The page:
In her wonderful book It's Easier Than You Think, Buddhist teacher Sylvia Boorstein calls herself a "recovering worrier." She admits to being one of those people who is continually making up stories about what might happen, but she tries not to believe them. We can identify with that.

We suspect that the worry machine is chugging along in other people's lives as well. Every day the media blasts us with new stories about dangerous diseases, wild or dangerous animals on the loose, or the release of a toxin in the atmosphere. Lise A. Johnson, a neural engineer, science educator, and science writer, and Eric H. Chudler, a neuroscienntist and executive director of the Center for Neurotechnology in Seattle, have put together a helpful science-based resource for those of us who are especially peevish or anxious about dangers lurking in our world.

In seven sections — food, medicine, environment, chemicals, animals, travel and miscellaneous — and for each topic they have assigned a worry index with components of preventability, likelihood, and consequence. They also give concrete advice on how to avoid trouble.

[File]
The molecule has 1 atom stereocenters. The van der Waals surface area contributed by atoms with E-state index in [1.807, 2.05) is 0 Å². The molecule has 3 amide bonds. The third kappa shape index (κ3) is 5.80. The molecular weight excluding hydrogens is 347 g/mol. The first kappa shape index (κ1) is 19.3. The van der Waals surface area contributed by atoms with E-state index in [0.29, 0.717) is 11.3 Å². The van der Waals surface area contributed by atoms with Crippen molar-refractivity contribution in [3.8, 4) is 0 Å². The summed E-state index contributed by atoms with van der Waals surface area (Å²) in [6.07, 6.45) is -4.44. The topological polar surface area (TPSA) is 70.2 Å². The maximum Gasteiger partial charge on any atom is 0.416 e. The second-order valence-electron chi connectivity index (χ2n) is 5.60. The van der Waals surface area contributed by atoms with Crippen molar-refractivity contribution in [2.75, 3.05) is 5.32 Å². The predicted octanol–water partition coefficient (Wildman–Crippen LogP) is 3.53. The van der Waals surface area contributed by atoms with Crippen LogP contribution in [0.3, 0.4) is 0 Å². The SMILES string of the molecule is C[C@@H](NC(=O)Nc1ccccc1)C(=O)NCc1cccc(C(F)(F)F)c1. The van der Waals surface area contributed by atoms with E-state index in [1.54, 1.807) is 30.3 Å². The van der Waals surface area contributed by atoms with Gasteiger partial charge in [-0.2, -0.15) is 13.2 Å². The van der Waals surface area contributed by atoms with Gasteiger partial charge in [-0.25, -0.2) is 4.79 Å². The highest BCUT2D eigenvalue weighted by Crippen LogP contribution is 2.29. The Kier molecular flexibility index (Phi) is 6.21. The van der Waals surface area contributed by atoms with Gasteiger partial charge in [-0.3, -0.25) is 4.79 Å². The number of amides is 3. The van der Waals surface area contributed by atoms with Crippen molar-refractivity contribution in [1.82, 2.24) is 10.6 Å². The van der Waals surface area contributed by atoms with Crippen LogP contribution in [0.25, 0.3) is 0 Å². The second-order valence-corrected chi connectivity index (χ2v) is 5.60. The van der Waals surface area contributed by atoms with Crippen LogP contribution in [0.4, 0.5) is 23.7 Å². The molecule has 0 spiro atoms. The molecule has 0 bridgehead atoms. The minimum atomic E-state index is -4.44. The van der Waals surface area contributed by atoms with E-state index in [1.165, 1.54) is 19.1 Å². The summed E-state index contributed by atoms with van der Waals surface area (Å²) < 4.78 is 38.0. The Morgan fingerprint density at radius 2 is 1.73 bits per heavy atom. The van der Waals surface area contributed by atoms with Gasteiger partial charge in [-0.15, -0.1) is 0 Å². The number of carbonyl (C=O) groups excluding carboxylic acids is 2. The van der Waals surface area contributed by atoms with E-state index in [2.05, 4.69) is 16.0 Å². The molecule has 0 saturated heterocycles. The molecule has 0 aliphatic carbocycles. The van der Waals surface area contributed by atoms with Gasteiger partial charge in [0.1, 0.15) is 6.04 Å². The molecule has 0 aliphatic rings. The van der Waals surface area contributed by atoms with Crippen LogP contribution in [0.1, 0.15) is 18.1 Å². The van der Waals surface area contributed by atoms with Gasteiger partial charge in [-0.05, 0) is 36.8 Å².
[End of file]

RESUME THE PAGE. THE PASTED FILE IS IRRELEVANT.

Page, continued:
We assume it's because they are scientists that the authors don't minimize threats or put on a happy face and tell us that we have nothing to worry about. We do; there are just degrees. For example, we should be worried about mosquitoes. On Preventability (score 53/100), they write: "Insecticides and insect repellents can reduce the risk of mosquito-borne illnesses, but mosquito management has proved to be difficult in many parts of the world." On Likelihood (82): "The high incident of mosquito-borne disease is a global health threat." On Consequence (88), "A mosquito bite may cause minor, local skin irritation, or it can transmit life-threatening disease."